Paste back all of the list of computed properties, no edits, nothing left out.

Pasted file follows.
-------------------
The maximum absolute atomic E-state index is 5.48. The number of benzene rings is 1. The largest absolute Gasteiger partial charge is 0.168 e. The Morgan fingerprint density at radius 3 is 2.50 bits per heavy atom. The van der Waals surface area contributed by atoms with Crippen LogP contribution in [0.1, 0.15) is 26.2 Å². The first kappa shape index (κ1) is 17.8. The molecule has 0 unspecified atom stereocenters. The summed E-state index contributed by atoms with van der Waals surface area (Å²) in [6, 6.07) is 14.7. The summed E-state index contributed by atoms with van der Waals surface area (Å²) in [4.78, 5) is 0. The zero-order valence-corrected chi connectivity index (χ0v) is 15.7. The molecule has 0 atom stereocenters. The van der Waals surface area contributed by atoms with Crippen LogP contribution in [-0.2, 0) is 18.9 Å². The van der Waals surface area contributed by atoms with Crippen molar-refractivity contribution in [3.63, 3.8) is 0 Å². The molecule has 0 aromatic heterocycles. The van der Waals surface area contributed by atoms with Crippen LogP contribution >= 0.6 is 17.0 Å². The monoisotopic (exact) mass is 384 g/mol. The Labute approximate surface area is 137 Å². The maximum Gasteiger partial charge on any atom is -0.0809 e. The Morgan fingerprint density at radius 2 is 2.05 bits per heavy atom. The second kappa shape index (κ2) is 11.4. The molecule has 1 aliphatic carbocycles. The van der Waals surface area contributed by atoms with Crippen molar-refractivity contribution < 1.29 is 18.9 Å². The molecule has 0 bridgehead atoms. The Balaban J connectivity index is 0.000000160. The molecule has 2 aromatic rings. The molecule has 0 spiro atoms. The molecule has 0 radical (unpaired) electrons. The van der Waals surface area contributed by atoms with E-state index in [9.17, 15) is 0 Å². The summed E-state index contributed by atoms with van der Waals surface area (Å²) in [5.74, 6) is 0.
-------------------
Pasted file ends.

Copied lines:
The maximum absolute atomic E-state index is 5.48. The number of benzene rings is 1. The largest absolute Gasteiger partial charge is 0.168 e. The Morgan fingerprint density at radius 3 is 2.50 bits per heavy atom. The van der Waals surface area contributed by atoms with Crippen LogP contribution in [0.1, 0.15) is 26.2 Å². The first kappa shape index (κ1) is 17.8. The molecule has 0 unspecified atom stereocenters. The summed E-state index contributed by atoms with van der Waals surface area (Å²) in [6, 6.07) is 14.7. The summed E-state index contributed by atoms with van der Waals surface area (Å²) in [4.78, 5) is 0. The zero-order valence-corrected chi connectivity index (χ0v) is 15.7. The molecule has 0 atom stereocenters. The van der Waals surface area contributed by atoms with Crippen LogP contribution in [-0.2, 0) is 18.9 Å². The van der Waals surface area contributed by atoms with Crippen molar-refractivity contribution in [3.63, 3.8) is 0 Å². The molecule has 0 aromatic heterocycles. The van der Waals surface area contributed by atoms with Crippen LogP contribution >= 0.6 is 17.0 Å². The monoisotopic (exact) mass is 384 g/mol. The Labute approximate surface area is 137 Å². The maximum Gasteiger partial charge on any atom is -0.0809 e. The Morgan fingerprint density at radius 2 is 2.05 bits per heavy atom. The second kappa shape index (κ2) is 11.4. The molecule has 1 aliphatic carbocycles. The van der Waals surface area contributed by atoms with Crippen molar-refractivity contribution < 1.29 is 18.9 Å². The molecule has 0 bridgehead atoms. The Balaban J connectivity index is 0.000000160. The molecule has 2 aromatic rings. The molecule has 0 spiro atoms. The molecule has 0 radical (unpaired) electrons. The van der Waals surface area contributed by atoms with E-state index in [9.17, 15) is 0 Å². The summed E-state index contributed by atoms with van der Waals surface area (Å²) in [5.74, 6) is 0.